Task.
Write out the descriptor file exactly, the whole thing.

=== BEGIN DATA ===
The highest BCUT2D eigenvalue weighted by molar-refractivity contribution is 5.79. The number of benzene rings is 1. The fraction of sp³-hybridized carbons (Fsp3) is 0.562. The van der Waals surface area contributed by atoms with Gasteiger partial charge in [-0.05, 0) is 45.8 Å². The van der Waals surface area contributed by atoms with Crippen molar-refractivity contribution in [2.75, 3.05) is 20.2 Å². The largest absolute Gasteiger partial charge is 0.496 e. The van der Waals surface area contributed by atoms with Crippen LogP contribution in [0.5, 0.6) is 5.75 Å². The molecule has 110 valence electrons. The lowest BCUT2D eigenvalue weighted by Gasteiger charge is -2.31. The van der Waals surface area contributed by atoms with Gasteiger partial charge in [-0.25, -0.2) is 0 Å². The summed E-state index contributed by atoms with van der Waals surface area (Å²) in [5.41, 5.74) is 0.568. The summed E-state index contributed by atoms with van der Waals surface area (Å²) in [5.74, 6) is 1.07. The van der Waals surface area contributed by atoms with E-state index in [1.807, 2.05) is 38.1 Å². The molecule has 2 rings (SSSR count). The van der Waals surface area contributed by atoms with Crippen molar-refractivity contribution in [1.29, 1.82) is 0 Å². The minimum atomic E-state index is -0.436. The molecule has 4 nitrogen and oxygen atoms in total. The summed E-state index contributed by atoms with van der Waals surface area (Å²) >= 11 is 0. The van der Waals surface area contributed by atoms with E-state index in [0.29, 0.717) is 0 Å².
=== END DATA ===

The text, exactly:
The highest BCUT2D eigenvalue weighted by molar-refractivity contribution is 5.79. The number of benzene rings is 1. The fraction of sp³-hybridized carbons (Fsp3) is 0.562. The van der Waals surface area contributed by atoms with Gasteiger partial charge in [-0.05, 0) is 45.8 Å². The van der Waals surface area contributed by atoms with Crippen molar-refractivity contribution in [2.75, 3.05) is 20.2 Å². The largest absolute Gasteiger partial charge is 0.496 e. The van der Waals surface area contributed by atoms with Crippen LogP contribution in [0.5, 0.6) is 5.75 Å². The molecule has 110 valence electrons. The lowest BCUT2D eigenvalue weighted by Gasteiger charge is -2.31. The van der Waals surface area contributed by atoms with Gasteiger partial charge in [-0.25, -0.2) is 0 Å². The summed E-state index contributed by atoms with van der Waals surface area (Å²) in [5.41, 5.74) is 0.568. The summed E-state index contributed by atoms with van der Waals surface area (Å²) in [5.74, 6) is 1.07. The van der Waals surface area contributed by atoms with E-state index in [1.807, 2.05) is 38.1 Å². The molecule has 2 rings (SSSR count). The van der Waals surface area contributed by atoms with Crippen molar-refractivity contribution in [1.29, 1.82) is 0 Å². The minimum atomic E-state index is -0.436. The molecule has 4 nitrogen and oxygen atoms in total. The summed E-state index contributed by atoms with van der Waals surface area (Å²) >= 11 is 0. The van der Waals surface area contributed by atoms with E-state index in [0.29, 0.717) is 0 Å².